KATHMANDU, Nepal – Ang Rita Sherpa, who became famous worldwide for climbing the world’s highest mountain, Mount Everest, ten times without supplemental oxygen, died on Monday at his daughter’s home in Kathmandu. He was 72 years old.

His death has been confirmed by his family and Nepal’s mountaineering associations. No cause was given, but he had suffered from several lung and brain diseases in recent years that colleagues say may have evolved from his years of climbing at high altitudes without bottled oxygen.

Most climbers use extra oxygen when climbing peaks over 8,000 meters. A climber calls the “death zone” because the air is so thin that the human body begins to switch off. Early in his career as a porter and later as a mountain guide, Ang Rita noticed that he never felt the need for extra oxygen, even when carrying bottles of it for other climbers. He did not use it on his first ascent of Everest in 1983 or on his subsequent nine climbs, the last of which was in 1996.

On his only winter expedition on Everest 1987-88, he and a Korean climber got lost just below the summit in poor weather conditions and spent the whole night doing aerobic exercises to stay warm.

Ang Rita holds the Guinness World Record for most climbs of Everest without bottled oxygen, a record that is second to none. (Another Sherpa, Kami Rita, holds the record for the most ascents of Everest after doing this 24 times, but was known to use bottled oxygen.)

The Nepalese government honored Ang Rita with several awards, most notably the Order of Tri Shakti Patta First Class in 1990.

“His death is an irreparable loss for the country’s climbing industry,” wrote President Bidya Devi Bhandari of Nepal on Twitter.

Ang Rita Sherpa was born in 1948 in Yillajung, a tiny village near Thame in the Everest region of Nepal. His mother Chhokki Sherpa and his father Aayala Sherpa were farmers. Ang Rita never received any formal education (no school was established in the Everest region until 1961 when Edmund Hillary, the first climber to reach the summit of Everest, built one in Khumjung). He learned the Nepalese alphabet himself and could barely write his own name.

Ang Rita spent his childhood days in the high pastures, grazing yaks, growing potatoes and transporting goods from nearby markets. He became a porter at the age of 15 and quickly gained a reputation for agility. Eventually he was nicknamed the Snow Leopard.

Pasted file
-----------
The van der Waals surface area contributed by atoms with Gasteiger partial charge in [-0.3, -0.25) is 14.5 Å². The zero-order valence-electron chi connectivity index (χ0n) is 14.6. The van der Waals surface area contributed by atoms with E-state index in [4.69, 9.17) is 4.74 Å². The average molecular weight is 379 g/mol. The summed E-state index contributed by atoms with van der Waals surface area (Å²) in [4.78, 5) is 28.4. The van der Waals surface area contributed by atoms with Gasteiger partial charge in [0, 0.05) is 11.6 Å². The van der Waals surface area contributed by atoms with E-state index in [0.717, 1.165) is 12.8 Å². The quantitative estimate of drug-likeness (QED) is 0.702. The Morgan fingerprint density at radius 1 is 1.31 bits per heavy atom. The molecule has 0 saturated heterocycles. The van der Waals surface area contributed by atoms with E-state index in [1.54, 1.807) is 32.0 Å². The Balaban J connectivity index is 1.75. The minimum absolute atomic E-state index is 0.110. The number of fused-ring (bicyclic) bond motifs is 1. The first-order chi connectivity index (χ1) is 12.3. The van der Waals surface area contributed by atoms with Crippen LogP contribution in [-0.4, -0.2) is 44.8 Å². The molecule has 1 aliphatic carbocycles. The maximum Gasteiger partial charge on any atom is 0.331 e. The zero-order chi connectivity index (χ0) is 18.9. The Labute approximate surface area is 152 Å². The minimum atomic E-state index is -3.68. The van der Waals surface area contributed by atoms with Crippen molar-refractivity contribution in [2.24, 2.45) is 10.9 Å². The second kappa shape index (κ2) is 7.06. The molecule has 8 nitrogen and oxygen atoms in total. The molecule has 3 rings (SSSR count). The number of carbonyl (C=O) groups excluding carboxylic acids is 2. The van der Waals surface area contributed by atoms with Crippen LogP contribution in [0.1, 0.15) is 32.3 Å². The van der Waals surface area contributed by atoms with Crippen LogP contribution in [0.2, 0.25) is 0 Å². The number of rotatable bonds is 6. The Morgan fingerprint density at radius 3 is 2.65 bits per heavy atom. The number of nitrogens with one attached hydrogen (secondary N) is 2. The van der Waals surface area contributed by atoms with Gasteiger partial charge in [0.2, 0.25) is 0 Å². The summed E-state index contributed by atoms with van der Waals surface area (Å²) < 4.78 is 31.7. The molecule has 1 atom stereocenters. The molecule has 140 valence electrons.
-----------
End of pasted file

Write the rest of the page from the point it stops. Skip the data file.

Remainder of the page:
Although he grew up in the shadow of Mount Everest, his first job as a porter was to climb Dhaulagiri, a Himalayan massif with the seventh highest mountain in the world, for which he had neither shoes nor equipment.

After about 15 years as a porter, he became a mountain guide.

Ang Rita not only climbed Everest ten times, but also climbed Dhaulagiri four times, as well as the Himalayan peak Cho Oyu once – also four times – and once Kanchenjunga, the third highest peak. He did not use supplemental oxygen on any of these climbs.

Ang Tshering, the former president of the Nepal Mountaineering Association, said in an interview that he once climbed Dhaulagiri with Ang Rita and found him to be the strongest Sherpa of his time. “He challenged science and human physiology,” he said.

Ang Rita stopped climbing after the 1996 Everest disaster that killed eight people in a violent snow storm. But he continued to work as a base camp manager and trek guide.

Colleagues say he never saved money or worried about the future. He lived a happy life and enjoyed his retirement days to the full. He lived in his home village until his wife Nima Chokki died a few years ago. He then moved to Kathmandu to live with his daughter Dolma.

She survived him, as did two sons, Tshewang Dorje and Furunuru, and eight grandchildren. Another son, Karsang Namgyal Sherpa, who also became a mountain guide, died in 2012 after an Everest expedition.

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